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HDCVI Technology

HDCVI security camera technology originally developed by Dahua (sold in Canada as Eyeonet) and licensed to a number of other manufacturers is designed to allow high definition 720p or 1080p video to be transmitted from security cameras to camera recorders (aka DVR or HDCVR), over new or existing coax cable, preferably RG59 or RG6 cable.

HDCVI is easy to install and set up because there is no need to program device IDs or IP addresses in to each camera.  The cameras simply connect to the recorder with a BNC connection.  Since HDCVI can use the same coax cable as older lower resolution systems, it's perfect for upgrading existing installations with no new wires

Better yet, the cameras and recorders are priced the same or lower than many traditional CCTV cameras with much better video quality, similar to 720p or 1080p IP cameras, without the complication.

What do you need?

  • HDCVI Camera(s)
  • HDCVI Recorder
  • Coax or Siamese Cables
  • Power supply or supplies for each camera(s)
  • Connectors for cable ends if not using pre-made cables. BNC for video, barrel for power

Some advantages of HDCVI:

  • High Definition 720p or 1080p video (much higher than CCTV systems, as good as most complicated IP camera systems
  • Perfect for upgrades or new installs - uses existing or new coax cable, or siamese coax/power
  • Simple installation - regular BNC connections on each end for video.   No channels, ID's, IP addresses, etc to program.  Essentially plug and play.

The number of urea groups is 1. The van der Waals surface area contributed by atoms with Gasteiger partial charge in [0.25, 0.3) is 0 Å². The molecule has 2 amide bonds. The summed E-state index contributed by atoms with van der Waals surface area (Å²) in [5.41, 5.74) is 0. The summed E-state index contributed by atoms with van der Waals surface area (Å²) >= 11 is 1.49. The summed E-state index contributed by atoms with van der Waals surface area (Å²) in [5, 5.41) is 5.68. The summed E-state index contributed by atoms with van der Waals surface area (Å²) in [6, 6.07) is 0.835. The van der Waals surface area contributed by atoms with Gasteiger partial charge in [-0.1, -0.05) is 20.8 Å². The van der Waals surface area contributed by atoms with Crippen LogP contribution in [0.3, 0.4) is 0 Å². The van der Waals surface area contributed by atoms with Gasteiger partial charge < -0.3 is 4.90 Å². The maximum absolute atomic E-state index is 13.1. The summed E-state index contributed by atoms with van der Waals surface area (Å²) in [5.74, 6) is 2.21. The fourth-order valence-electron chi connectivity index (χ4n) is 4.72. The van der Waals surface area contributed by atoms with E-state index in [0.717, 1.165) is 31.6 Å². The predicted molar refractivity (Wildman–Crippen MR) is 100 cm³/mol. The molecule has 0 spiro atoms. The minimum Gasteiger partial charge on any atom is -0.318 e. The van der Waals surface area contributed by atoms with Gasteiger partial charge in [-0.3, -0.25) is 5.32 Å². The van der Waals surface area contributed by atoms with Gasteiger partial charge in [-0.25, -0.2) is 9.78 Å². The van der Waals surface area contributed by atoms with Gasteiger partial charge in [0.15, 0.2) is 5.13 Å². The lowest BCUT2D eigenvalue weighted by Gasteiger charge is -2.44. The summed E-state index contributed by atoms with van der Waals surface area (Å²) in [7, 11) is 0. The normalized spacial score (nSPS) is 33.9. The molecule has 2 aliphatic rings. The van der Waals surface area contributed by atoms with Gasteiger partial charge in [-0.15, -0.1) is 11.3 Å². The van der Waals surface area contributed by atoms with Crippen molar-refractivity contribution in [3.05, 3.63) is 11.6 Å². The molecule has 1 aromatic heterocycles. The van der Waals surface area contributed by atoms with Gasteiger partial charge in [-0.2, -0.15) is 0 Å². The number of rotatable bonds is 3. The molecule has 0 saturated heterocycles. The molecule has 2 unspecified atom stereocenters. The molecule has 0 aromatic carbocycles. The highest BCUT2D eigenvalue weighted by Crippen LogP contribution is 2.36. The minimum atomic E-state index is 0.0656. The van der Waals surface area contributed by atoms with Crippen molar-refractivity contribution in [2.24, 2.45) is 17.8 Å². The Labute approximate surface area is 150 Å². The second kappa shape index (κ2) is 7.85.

• Affordable - priced the same or lower compared to analog CCTV and generally lower cost over IP cameras
  • Secure - Cameras send video directly to recorder - not over private or public network
  • Optional Internet/Network Access - the HDCVI recorder provides both recording and network or Internet access/playback

 

HDCVI Compared To Analog CCTV Systems

Traditional CCTV security cameras sported resolutions from 330 TV lines (old) to 700 or 800 TV lines.  But recording maxed out at D1 or 480 horizontal lines regardless of the camera resolution.   This was a general limitation of the recorder.  Cameras use siamese cable - coax for video and a pair, usually 18 guage for power.  Or in some cases CAT5 was run with a balun installed at either end to convert video to run over CAT5.  This makes HDCVI a perfect upgrade without running new wires.

HDCVI Compared to IP Camera (IPC) Systems

IP Cameras are generally high definition with some VGA but most 720p, 1080p or better.  IP cameras provide the same high definition or in some cases higher resolution.  But they require some basic knowledge of network configuraiton, and usually require network switches, IP address configuration for each camera and are a more technical installation.  Network cable distance is limited to 300 feet per cable run.  For longer runs a switch or other form of repeater is needed.   Network cameras and recorders tend to be more expensive than HDCVI cameras.  For advanced installers or very high resolution, or network/IT professionals these provide an excellent option. They cannot be installed practically over coax cable so retrofit would require new wires.